During the morning of Thursday, September 7th, a 250-pound brown phase black bear made her way through the Fort Point neighbourhood scavenging garbage and ripe fruit from residents trees. The bear was later destroyed by conservation service after she was tracked down to the Bayshore Condo beach area.
“Just after 10:00 a.m., the calls started coming into us that the brown phase black bear was wandering around town eating fruit and getting the odd garbage that was left out in the Second Avenue area of town,” said Greg Kruger conservation officer.
In the days leading up to last Thursday, the bear was making herself known as the newest resident of the Wilder subdivision. The bear at that point was not posing a threat to the public and was easily scared away. On the evening on Wednesday, September 6th, the bear had returned to the Wilder subdivision after having already been scared off by local RCMP earlier in the day. The bear got into unsecured garbage on a residents deck and was reluctant to leave; eventually the animal dragged the garbage off and left the home.
Mr. Kruger stated in an interview to the Pioneer prior to the bear being destroyed that bears become an issue when they stop displaying fear of people and are reluctant to run away.
“We had a talk with the RCMP; they were of the same opinion that with this bear wandering at will through the residential areas of Invermere in broad daylight, that in itself presents a public safety risk if it’s just wrong place, wrong time encounter,” said Mr. Kruger.
The brown phase black bear was subsequently destroyed after her parade through residential areas of the District of Invermere showed her lack of fear of humans.
“It’s disconcerting to us, this behaviour with displaying very little fear of people and wandering around the community in the daytime,” said Mr. Kruger.
With the death of this bear, the total number of bears destroyed this summer has risen to six, which is just under the average for the area. Mr. Kruger reported over the long term of the last 15 to 20 years, the average destroyed per year is 8 to 10.
“There’s been some years where, before my time, quite a few bears had to be put down that came into the community,” said Mr. Kruger.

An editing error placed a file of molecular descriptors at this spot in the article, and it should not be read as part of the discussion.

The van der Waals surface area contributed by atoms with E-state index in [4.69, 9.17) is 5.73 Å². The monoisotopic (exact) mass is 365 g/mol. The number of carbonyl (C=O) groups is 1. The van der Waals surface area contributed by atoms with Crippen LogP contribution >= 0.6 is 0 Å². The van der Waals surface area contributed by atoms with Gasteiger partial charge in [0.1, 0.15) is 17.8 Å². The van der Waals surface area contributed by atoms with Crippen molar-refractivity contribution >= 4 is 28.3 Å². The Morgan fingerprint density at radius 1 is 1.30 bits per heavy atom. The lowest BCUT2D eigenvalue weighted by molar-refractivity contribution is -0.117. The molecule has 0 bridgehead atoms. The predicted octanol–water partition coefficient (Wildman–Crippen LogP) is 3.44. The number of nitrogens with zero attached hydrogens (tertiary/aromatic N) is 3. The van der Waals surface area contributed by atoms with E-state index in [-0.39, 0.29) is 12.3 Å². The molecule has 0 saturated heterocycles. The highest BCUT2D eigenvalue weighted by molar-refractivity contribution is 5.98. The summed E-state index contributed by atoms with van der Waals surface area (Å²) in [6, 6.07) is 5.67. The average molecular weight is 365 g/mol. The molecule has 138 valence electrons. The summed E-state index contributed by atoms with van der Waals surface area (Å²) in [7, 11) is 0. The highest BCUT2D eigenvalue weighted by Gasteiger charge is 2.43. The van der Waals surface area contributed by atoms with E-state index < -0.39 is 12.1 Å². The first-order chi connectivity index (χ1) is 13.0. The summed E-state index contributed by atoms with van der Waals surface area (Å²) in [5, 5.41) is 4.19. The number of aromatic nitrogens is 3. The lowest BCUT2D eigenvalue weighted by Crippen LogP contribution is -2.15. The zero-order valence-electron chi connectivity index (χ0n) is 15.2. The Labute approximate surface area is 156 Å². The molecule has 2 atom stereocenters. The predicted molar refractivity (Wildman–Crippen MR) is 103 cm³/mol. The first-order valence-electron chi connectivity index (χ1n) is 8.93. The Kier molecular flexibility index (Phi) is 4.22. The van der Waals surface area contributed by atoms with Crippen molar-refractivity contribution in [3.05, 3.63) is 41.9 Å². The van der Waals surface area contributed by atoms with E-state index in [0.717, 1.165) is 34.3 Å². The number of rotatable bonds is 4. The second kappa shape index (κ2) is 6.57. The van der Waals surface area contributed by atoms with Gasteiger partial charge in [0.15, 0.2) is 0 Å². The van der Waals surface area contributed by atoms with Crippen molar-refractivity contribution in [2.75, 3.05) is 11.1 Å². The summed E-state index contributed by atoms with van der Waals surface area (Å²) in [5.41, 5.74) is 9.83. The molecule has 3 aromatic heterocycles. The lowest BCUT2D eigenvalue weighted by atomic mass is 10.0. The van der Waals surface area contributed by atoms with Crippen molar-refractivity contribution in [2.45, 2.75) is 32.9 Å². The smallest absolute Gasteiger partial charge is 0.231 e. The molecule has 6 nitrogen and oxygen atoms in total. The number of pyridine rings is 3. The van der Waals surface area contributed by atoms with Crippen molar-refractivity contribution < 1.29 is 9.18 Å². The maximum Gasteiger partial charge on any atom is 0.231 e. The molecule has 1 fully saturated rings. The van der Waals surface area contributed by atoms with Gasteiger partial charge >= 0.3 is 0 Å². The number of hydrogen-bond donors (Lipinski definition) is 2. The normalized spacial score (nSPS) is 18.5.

He added that destroying an animal is the last resort for conservation service, saying conservation tries to leave it as long as they can without posing a threat to public safety.
“We’ve had very good success with the wild bear population in our communities over the last couple years. Just this year we’re seeing an increase in the number of bear conflicts in the communities. These things go in cycles so it’s very hard to give you hard and accurate data as to what we have to deal with year by year because every year’s different,” said Mr. Kruger.
The biggest contributing factor for seeing these animals coming into the communities is a steady food source while preparing for hibernation. Residents need to be extra vigilant about securing their garbages and managing their fruit trees while the bears get ready for hibernation.
“The natural berry crops are starting to dry out. So that is the number one factor for bears in our communities which precipitates conflicts because they’re finding unnatural food sources that are not being properly secured or managed,” said Mr. Kruger.
In the District of Invermere, it is the bylaw department that is responsible for issuing tickets and warnings around bear attractants. This year 11 warnings have been issued and bylaw will begin ticketing non-compliant offenders beginning next week.
Residents and visitors to the Valley are reminded to give wildlife space when they’re seen in residential areas to reduce chances of the animal to respond defensively. Bear sightings are asked to be reported to the Report All Poachers and Polluters by calling 1-877-952-7277. For anyone struggling with fruit trees contact Wildsafe BC for assistance.